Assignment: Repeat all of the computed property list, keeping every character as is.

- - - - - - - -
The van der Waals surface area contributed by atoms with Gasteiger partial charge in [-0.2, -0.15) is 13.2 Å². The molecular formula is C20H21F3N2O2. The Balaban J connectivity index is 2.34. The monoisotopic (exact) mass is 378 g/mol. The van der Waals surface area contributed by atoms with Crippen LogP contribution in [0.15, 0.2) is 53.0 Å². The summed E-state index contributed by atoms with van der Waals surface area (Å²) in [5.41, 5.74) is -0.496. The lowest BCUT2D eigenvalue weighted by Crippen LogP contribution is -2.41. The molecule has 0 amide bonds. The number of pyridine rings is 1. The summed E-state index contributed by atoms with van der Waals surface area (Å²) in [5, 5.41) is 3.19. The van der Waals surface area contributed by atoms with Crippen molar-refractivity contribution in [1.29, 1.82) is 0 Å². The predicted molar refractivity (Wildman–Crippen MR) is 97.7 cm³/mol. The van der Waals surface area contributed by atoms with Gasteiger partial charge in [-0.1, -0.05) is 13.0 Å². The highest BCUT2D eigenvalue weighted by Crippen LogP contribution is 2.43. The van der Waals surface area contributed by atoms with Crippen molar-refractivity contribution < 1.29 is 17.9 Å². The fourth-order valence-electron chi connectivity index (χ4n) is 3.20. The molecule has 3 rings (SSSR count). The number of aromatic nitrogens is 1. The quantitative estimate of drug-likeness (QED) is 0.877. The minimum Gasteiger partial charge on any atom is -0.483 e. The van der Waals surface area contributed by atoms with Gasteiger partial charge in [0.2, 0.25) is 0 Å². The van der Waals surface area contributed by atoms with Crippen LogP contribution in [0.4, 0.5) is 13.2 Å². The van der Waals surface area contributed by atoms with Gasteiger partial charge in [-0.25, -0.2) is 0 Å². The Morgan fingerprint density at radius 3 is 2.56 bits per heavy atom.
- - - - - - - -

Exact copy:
The van der Waals surface area contributed by atoms with Gasteiger partial charge in [-0.2, -0.15) is 13.2 Å². The molecular formula is C20H21F3N2O2. The Balaban J connectivity index is 2.34. The monoisotopic (exact) mass is 378 g/mol. The van der Waals surface area contributed by atoms with Crippen LogP contribution in [0.15, 0.2) is 53.0 Å². The summed E-state index contributed by atoms with van der Waals surface area (Å²) in [5.41, 5.74) is -0.496. The lowest BCUT2D eigenvalue weighted by Crippen LogP contribution is -2.41. The molecule has 0 amide bonds. The number of pyridine rings is 1. The summed E-state index contributed by atoms with van der Waals surface area (Å²) in [5, 5.41) is 3.19. The van der Waals surface area contributed by atoms with Crippen molar-refractivity contribution in [1.29, 1.82) is 0 Å². The predicted molar refractivity (Wildman–Crippen MR) is 97.7 cm³/mol. The van der Waals surface area contributed by atoms with Gasteiger partial charge in [-0.1, -0.05) is 13.0 Å². The highest BCUT2D eigenvalue weighted by Crippen LogP contribution is 2.43. The van der Waals surface area contributed by atoms with Crippen molar-refractivity contribution < 1.29 is 17.9 Å². The fourth-order valence-electron chi connectivity index (χ4n) is 3.20. The molecule has 3 rings (SSSR count). The number of aromatic nitrogens is 1. The quantitative estimate of drug-likeness (QED) is 0.877. The minimum Gasteiger partial charge on any atom is -0.483 e. The van der Waals surface area contributed by atoms with Gasteiger partial charge in [0.2, 0.25) is 0 Å². The van der Waals surface area contributed by atoms with Crippen LogP contribution in [0.4, 0.5) is 13.2 Å². The van der Waals surface area contributed by atoms with Gasteiger partial charge in [-0.25, -0.2) is 0 Å². The Morgan fingerprint density at radius 3 is 2.56 bits per heavy atom.